With the rise of blogging as a means of marketing, freelancers find themselves forced to choose a distinct voice, unique look, or narrow niche. Before they realize it, they’ve backed themselves into a corner, only able to get certain types of gigs.
Deadly Freelancing Sin #5: Accidental Branding
I’ve talked about my own branding story here at Freelance Folder before. I told you how branding myself as a work-at-home mom painted me into something of a corner, and how I struggled to move beyond that brand.
Now, how did I get into that situation in the first place? I hadn’t really planned, from the start, to write as a work-at-home mom. Quite by luck, I fell into a single writing gig where it made more sense for me to write from that perspective. Because that gig was so successful, I continued to look for other work in that niche.
It wasn’t that I set out to be a work-at-home mom; rather, that was a brand that just sort of developed around the sort of work I was doing. Eventually, when it was time for me to move away from that brand, I really had to start almost from the beginning, which was in many ways a setback to my freelancing business.
While my experience is with writing, I believe this kind of short-sighted branding can happen in design, too. Take, for example, the case of Men with Pens. These guys are awesome at blog design. They’ve had a bunch of clients who liked the look of Brian Gardner’s Revolution Magazine theme for WordPress. So, wanting to please their clients, they customize a ton of blogs with Revolution Magazine. They do an amazing job with it, too.
They do such an amazing job, however, that they develop an unspoken reputation as the Revolution Magazine guys. While they didn’t set out to develop that brand, they wound up with it. They’ve had to work hard since then to break away from that narrow brand.
So, how does accidental branding come about?
Paradoxically, it comes from being good at something. You do some good work for a client and they like it. Other potential clients see it and like it, and word spreads. In some cases, you showcase the work yourself because it is so good and because you know you’ll gain clients. At that point, you become a contributor to the accidental branding process, rather than just a victim.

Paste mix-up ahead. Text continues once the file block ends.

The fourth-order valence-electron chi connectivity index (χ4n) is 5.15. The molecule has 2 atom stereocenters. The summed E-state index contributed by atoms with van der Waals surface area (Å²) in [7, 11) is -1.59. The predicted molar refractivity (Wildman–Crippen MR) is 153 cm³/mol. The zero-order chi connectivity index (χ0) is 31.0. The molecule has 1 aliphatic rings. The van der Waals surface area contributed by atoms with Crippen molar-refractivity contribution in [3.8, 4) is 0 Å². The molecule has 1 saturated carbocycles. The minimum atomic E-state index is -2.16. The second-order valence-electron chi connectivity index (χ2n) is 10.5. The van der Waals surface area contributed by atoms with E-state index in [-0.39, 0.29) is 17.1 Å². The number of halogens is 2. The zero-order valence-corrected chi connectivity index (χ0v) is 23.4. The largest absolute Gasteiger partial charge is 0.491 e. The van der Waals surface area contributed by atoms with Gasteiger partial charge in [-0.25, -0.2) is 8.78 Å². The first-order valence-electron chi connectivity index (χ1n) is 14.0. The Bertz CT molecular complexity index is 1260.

So, how do you get around it? How do you break the accidental branding cycle?
You do it with deliberate branding. Deliberate branding means that you take your brand into your own hands. You clearly define your brand and get it straight in your own mind. You write it down as a part of your vision statement. You identify both what you don’t want and what you do want out of a brand.
The next step in deliberate branding is to put that brand up front.
- You blog about it.
- You put it on your services page.
- You include it in every pitch e-mail you send to a potential client.
- You showcase examples of that deliberate brand in your portfolio.
- You talk about it on Twitter.
- You write guest posts at other blogs, and make sure that the content of those posts contribute, to one degree or another, to your brand.
- You put it in your tagline on every forum to which you contribute.
In effect, you make branding a top priority of your freelance business.
The hardest part about deliberate branding is when it comes time to make a choice about a gig. Even with all of your efforts, you’re likely to have clients who want the old brand. After all, you’re good at it.
Of course they want more. In some cases, it’s a client you may have had for a long time, and with whom you’ve got a good relationship. Is branding worth losing a gig or damaging that relationship with a client? Not usually. A paycheck is a paycheck, and as long as it comes from honest work it sure as hell beats not having a paycheck.
Now, if you’ve got space on your calendar for one more gig and you get a choice between the old brand and the new, you go with the new.
The transition from accidental branding to deliberate branding can be a slow one. However, if you dedicate yourself to the task you’ll find that, eventually, you’re where you want to be.
About the author: Bob Younce is a full-time Internet writer and writing mentor living in Linwood, Michigan. He is dedicated to helping Internet writers to achieve their dreams. Visit Bob at The Writing Journey or follow him on Twitter.